Rebecca’s practice unfolds from a will to synthesise creative sensibilities with scientific research enquiries and procedures in order to understand the role that agencies of the body play in collective experiences of contemporary precarity. This manifests in generative bodies of work that respond to conceptual sites, or research frameworks such as the peripheral methods of interacting with disembodied space, systems thinking, ecology, biology amongst other scientific arenas, and the location of agency within institutions.

Javier Garló (Palma de Mallorca)

Javier Garló is a multidisciplinary artist with a background in illustration from the Escola d’Arts i Superior de Disseny of the Balearic Islands. He began his career in the nineties, taking part in the graffiti scene. 

His work is mainly based on the human figure and the objects that talk about it, about its history and timeless stories. The aesthetics of Garló is full of the discrete symbolism of objects and the distinctive dispositions of certain characters, through which he expresses his sentiments towards the 21st century.

In his own words, Garló tries to “step away from a discourse of right and wrong” and, on the contrary, replaces it with a certain rawness that he considers closer to reality.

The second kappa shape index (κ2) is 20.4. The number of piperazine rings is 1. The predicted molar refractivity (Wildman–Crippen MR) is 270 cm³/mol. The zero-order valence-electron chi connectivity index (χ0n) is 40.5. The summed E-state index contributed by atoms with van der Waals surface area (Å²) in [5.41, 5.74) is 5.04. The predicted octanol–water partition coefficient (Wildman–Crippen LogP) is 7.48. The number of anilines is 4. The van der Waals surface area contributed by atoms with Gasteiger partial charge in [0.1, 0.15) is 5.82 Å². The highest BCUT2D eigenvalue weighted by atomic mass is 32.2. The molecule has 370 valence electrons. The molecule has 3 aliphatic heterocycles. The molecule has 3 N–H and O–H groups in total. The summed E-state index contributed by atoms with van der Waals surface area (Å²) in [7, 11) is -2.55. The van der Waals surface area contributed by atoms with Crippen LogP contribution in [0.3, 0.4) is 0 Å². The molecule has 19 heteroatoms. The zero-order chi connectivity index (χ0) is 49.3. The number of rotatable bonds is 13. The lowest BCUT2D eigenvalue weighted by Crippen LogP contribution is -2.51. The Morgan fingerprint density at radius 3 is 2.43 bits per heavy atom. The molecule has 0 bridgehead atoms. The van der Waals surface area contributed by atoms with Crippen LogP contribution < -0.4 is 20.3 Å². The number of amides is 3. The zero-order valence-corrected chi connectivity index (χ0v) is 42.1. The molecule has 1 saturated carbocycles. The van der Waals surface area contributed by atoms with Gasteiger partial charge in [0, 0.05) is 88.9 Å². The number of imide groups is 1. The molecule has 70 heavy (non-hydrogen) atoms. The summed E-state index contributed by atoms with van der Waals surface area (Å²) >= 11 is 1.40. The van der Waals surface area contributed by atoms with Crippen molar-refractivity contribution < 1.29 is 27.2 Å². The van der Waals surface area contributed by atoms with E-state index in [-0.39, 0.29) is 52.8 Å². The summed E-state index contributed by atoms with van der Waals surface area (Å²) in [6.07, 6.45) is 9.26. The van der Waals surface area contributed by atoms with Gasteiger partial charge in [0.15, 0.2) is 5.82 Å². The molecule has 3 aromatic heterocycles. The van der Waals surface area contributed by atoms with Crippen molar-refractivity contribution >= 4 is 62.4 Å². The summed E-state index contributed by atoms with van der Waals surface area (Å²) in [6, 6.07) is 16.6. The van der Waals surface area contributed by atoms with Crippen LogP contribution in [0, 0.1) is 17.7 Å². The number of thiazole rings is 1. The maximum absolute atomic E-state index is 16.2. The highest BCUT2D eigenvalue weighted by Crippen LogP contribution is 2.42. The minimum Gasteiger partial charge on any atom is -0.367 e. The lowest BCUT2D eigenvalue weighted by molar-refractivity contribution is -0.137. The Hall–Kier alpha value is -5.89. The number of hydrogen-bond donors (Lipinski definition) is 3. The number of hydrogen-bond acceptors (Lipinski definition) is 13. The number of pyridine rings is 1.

Currently, Javier researches and experiments with natural materials, tools and techniques of times past, that have defined the work and life of people in rural areas. His pieces refer us to ancestral rituals in an attempt to reconnect with the past and revalue the status of the inhabitants of these lands.

Deni Javas (Savannah, Georgia) 

Deni Javas holds a BA from The University of the Arts Philadelphia, Pa. and an MA from the School of Visual Arts NY. She spent twenty years as an illustrator and designer in New York and later in Santa Fe, New Mexico, creating unique lines of packaging and advertising. After four years teaching in Hong Kong, Deni moved back to the US where she teaches at Savannah College of Art and Design. She draws on non-native plants as an exploration of migration and adaptability, as they directly relate to her experience in integrating into new locations. Her intention is to engage with the landscape to explore her work in a setting similar to her New Mexico home. Plants have a sense of being at rest, or of seeming self-contained, yet so much happens underneath the surface. This hidden component references pathways or connections that lead from one place to another much like New Mexico to Spain. With the frequent moving around she has experienced throughout her life, her work beckons to connect to the locations she has lived in, to the person she is, and to the land she lives on. Her present focus is to connect the threads together.